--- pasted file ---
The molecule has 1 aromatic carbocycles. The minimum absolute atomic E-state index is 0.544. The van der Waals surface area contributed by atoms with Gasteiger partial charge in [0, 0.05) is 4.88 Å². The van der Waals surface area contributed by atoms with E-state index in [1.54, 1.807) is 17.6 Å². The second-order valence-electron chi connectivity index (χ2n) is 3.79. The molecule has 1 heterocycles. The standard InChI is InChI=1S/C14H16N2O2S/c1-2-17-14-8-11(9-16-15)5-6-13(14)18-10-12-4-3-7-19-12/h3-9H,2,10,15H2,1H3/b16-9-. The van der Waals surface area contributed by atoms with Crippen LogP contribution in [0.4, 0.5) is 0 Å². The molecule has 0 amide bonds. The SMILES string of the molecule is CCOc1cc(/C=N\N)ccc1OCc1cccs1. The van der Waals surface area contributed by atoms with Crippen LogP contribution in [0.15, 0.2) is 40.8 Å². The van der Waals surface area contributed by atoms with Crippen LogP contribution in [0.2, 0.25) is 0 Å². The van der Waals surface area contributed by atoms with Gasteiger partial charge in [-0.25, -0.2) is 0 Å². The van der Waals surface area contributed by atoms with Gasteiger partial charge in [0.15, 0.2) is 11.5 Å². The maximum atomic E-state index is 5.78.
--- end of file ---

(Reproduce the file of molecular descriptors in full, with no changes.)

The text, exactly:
The molecule has 1 aromatic carbocycles. The minimum absolute atomic E-state index is 0.544. The van der Waals surface area contributed by atoms with Gasteiger partial charge in [0, 0.05) is 4.88 Å². The van der Waals surface area contributed by atoms with E-state index in [1.54, 1.807) is 17.6 Å². The second-order valence-electron chi connectivity index (χ2n) is 3.79. The molecule has 1 heterocycles. The standard InChI is InChI=1S/C14H16N2O2S/c1-2-17-14-8-11(9-16-15)5-6-13(14)18-10-12-4-3-7-19-12/h3-9H,2,10,15H2,1H3/b16-9-. The van der Waals surface area contributed by atoms with Crippen LogP contribution in [0.4, 0.5) is 0 Å². The molecule has 0 amide bonds. The SMILES string of the molecule is CCOc1cc(/C=N\N)ccc1OCc1cccs1. The van der Waals surface area contributed by atoms with Crippen LogP contribution in [0.15, 0.2) is 40.8 Å². The van der Waals surface area contributed by atoms with Crippen LogP contribution in [0.2, 0.25) is 0 Å². The van der Waals surface area contributed by atoms with Gasteiger partial charge in [-0.25, -0.2) is 0 Å². The van der Waals surface area contributed by atoms with Gasteiger partial charge in [0.15, 0.2) is 11.5 Å². The maximum atomic E-state index is 5.78.